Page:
Buddha on the Ship of Theseus

The question of the “Ship of Theseus” is one of those pesky paradox questions that predates Star Trek transporter malfunctions by several thousand years. It’s a question that is fundamentally about the nature of identity and self-hood, and it vexed many an ancient Greek philosopher.

Here’s Plutarch’s take:

The ship wherein Theseus and the youth of Athens returned from Crete had thirty oars, and was preserved by the Athenians down even to the time of Demetrius Phalereus, for they took away the old planks as they decayed, putting in new and stronger timber in their places,

insomuch that this ship became a standing example among the philosophers, for the logical question of things that grow;

one side [of philosophers] holding that the ship remained the same,

and the other contending that it was not.

— Plutarch, Theseus
So, if you replace a “thing”, part by part, until nothing is left of the original, is it still the same “thing”?
When we consider that our bodies are constantly regenerating themselves, part by part, cell by cell, atom by atom, are we the same “thing” we were a decade ago?
Am I even the same “thing” I was yesterday?
How about a breath ago?
Enter Thomas Hobbes, just to muck things up further:
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Wrong Hobbes, though he was named after Thomas Hobbes
Wright, John Michael, 1617-1694; Thomas Hobbes
Right Hobbes, political philosopher, 1588 – 1679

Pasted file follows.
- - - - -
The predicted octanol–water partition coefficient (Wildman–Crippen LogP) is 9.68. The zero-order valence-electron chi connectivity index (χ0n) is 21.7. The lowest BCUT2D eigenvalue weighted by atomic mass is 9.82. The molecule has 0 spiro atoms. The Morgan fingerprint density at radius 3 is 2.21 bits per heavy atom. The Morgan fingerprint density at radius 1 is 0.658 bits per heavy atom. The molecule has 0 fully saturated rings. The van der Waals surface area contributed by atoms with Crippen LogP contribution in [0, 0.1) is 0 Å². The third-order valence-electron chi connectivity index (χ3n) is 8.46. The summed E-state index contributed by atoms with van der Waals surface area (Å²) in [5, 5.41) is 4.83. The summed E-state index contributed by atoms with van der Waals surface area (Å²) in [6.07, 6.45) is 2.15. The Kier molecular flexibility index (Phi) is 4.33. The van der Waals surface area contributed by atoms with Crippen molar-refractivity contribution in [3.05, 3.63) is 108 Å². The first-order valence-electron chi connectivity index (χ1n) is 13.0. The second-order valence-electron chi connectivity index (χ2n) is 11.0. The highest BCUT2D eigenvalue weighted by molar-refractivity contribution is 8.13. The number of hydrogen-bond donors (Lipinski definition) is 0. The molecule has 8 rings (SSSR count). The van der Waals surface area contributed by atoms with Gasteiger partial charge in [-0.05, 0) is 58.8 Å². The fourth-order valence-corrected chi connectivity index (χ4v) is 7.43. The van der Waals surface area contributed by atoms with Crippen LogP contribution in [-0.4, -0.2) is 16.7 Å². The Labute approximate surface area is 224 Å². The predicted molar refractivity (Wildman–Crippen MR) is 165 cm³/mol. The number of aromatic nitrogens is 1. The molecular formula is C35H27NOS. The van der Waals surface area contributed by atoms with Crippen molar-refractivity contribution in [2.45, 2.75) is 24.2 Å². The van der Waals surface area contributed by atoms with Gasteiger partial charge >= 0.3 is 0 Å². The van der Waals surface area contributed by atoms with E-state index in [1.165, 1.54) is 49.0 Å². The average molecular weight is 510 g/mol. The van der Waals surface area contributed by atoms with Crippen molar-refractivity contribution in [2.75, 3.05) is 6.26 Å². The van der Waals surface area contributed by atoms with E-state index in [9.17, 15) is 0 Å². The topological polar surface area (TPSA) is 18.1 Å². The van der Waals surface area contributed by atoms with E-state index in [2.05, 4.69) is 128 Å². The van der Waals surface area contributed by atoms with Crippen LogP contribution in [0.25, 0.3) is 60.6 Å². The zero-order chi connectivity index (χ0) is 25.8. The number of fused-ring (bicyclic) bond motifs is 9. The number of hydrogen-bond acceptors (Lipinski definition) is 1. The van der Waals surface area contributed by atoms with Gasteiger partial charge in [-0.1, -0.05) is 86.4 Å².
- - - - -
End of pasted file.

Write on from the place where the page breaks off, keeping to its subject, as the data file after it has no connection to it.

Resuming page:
Thomas Hobbes doubled down on the question: what if you took all the old parts out, and then used them to rebuild the original ship?

Would you then have two ships of Theseus?

How could you tell which one was the real Ship of Theseus?

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Goatee’s help.


Plato addressed the question of “thingi-ness” through his notion of Forms. A Platonic Form is the True, transcendent essence of a thing, the True “is-ness” that exists behind the veil of local Space-Time, almost mathematical in its purity.

Meanwhile, a counter current was surging in the East:

What if there were no things?



This notion is central to Buddhist doctrine: our Minds create the appearance of permanence, of “things”.

Of all of the “things” we cling to, many of us cling most fiercely to “ourselves”, or sense of identity, even though:

  • Our bodies (rupa) are constantly in flux.
  • Our feelings (vedana) are constantly in flux.
  • Our perceptions (samjana) are constantly in flux.
  • Our thoughts and memories (samskhara) are constantly in flux.
  • Even our consciousness (vijnana) is constantly in flux.

In Buddhism, these are called the five aggregates, or Skandhas, and while I haven’t done them justice in this brief description, the point of this exercise is (hopefully) clear:

Anything you can call “you” is constantly changing, from your physical to your mental selves.

The same is true for everyone, and every “thing” you know.

And that is why Buddhism claims that every “thing” is fundamentally Empty.

This is the meaning of the Buddhist term “Shunyata”.

It’s why they claim that we’re all empty too – no self, “Anatta” in Pali.

This is the Buddhist solution to the Paradox of the Ship of Theseus.


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Golden Triangle Buddha Statue, Mekhong River

So, what is the Ship of Theseus?

No Thing.

And where is She headed?

No Where.

And who’s the Buddha at the helm?

No One.

Absolutely No One.

Just like you and me.

Anatta floating on the Shunyata sea.

And if you get all of that, you’re ready to sail to the Distant Shore….

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Detail of the François kratēr (Greek or Etruscan vase): the ship of Theseus, 570/560 BCE

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